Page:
1. To know God is a needful preparation for every other true knowledge, because the Lord is the centre of the universe, the basis, the pillar, the essential force, the all in all, the fulness of all things. You may learn the doctrines of the Bible, but you do not know them truly till you know the God of the doctrines. You may understand the precepts in the letter of them, and the promises in their outward wording, but neither precept nor promise do you truly know until you know the God from whose lips they fell. The ancient sage said, "Man, know thyself." He spake well, but even for this man must first know his God. I venture to say that no man rightly knows himself till he knows his God, because it is by the light and purity of God that we see our own darkness and sinfulness.

2. The knowledge of God is necessary to any real peace of mind. Suppose a man to be in the world and feel that he is right every way except with regard to God, and as to Him he knows nothing. Hear him say, "I go about the world and see many faces which I can recognise, and I perceive many friends upon whom I can trust, but there is a God somewhere, and I know nothing at all about Him. Whether He be my friend or my foe I know not." If thoughtful and intelligent he must suffer unrest in his spirit, because he will say to himself, "Suppose this God should turn out to be a just God, and I should be a breaker of His laws! What a peril hangs over me. How is it possible for me to be at peace till this dreadful ignorance is removed?" He is the God of peace, and there can be no peace till the soul knows Him.

3. That this knowledge of God is necessary is clear, for how could it be possible for a man to have spiritual life and yet not to know God? If you do not know Him you are not a partaker of His grace, but you abide in darkness Into His heaven you can never enter till He has given you a heart to know Him; do not forget this warning, or trifle with it.


1. One of the first effects of knowing God in the soul is that it turns out our idols. God so enamours the soul of the converted man, so engrosses every spiritual faculty, that he cannot endure an idol, however dear in former times; and if perchance in some back-sliding moment an earthly love intrudes, it is because the man has withdrawn his eye from the splendour of the Deity.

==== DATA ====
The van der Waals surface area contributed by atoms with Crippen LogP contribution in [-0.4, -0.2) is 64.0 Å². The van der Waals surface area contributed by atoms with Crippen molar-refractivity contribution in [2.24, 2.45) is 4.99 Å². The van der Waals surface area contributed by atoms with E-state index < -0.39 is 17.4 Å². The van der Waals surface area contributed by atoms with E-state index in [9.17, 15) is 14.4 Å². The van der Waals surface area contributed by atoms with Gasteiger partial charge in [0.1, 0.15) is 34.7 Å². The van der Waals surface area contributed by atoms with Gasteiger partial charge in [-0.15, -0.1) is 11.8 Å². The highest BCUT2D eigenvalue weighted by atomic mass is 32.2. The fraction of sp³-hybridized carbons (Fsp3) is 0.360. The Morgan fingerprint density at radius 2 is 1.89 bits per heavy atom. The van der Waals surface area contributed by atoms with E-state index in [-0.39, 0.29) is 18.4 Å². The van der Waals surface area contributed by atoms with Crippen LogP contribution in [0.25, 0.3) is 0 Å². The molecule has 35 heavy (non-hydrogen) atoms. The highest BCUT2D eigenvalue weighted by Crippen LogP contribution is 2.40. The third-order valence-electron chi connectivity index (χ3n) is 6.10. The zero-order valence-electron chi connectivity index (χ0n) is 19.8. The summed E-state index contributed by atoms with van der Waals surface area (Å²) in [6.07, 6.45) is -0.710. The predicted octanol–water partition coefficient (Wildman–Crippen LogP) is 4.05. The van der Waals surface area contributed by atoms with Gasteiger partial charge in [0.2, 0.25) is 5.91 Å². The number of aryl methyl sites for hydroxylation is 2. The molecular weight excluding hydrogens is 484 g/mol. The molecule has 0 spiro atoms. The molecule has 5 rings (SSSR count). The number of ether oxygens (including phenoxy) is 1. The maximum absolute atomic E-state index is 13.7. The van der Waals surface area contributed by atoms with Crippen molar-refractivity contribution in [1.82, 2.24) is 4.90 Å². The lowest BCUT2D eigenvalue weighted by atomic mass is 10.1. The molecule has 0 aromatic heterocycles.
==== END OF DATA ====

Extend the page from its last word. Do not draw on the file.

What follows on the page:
2. The second good effect of the knowledge of God is that it creates faith in the soul; to prove which I might give a great many texts, but one will suffice (Psalm 9:10): "They that know Thy Name will put their trust in Thee." We cannot trust an unknown God, but when He reveals Himself to us by His Spirit, then to trust Him is no longer difficult; it is, indeed, inevitable.

3. This knowledge of God creates good works also (1 John 2:3). A heart to know the Lord begets and nurtures every virtue and every grace, and is the basis of the noblest character, the food which feeds grace till it matures into glory.

4. To know God has over us a transforming power. Remember how the apostle writes (2 Corinthians 3:18). Every thought which crosses the mind affects it for the better or the worse, every glance is moulding us, every wish fashions the character. A sight of God is the most wonderfully sanctifying influence that can be conceived of. Know God, and you will grow to be like Him.

5. The knowledge of God causes us to praise Him. "In Judah is God known; His name is great in Israel." It is not possible for us to have low thoughts of Him, or to give forth mean utterances concerning Him, or to act in a miserly way towards His cause, when we practically know Him.

6. The knowledge of God brings comfort, and that is a very desirable thing in a world of trouble. What saith the Psalmist? "God is known in her palaces for a refuge."

7. To know God also brings a man great honour. "Because he hath set his love upon Me, therefore will I deliver him: I will set him on high, because e hath known My name." Think of it — "set on high," and set on high by the Lord Himself, and all as the result of knowing the name of the Lord.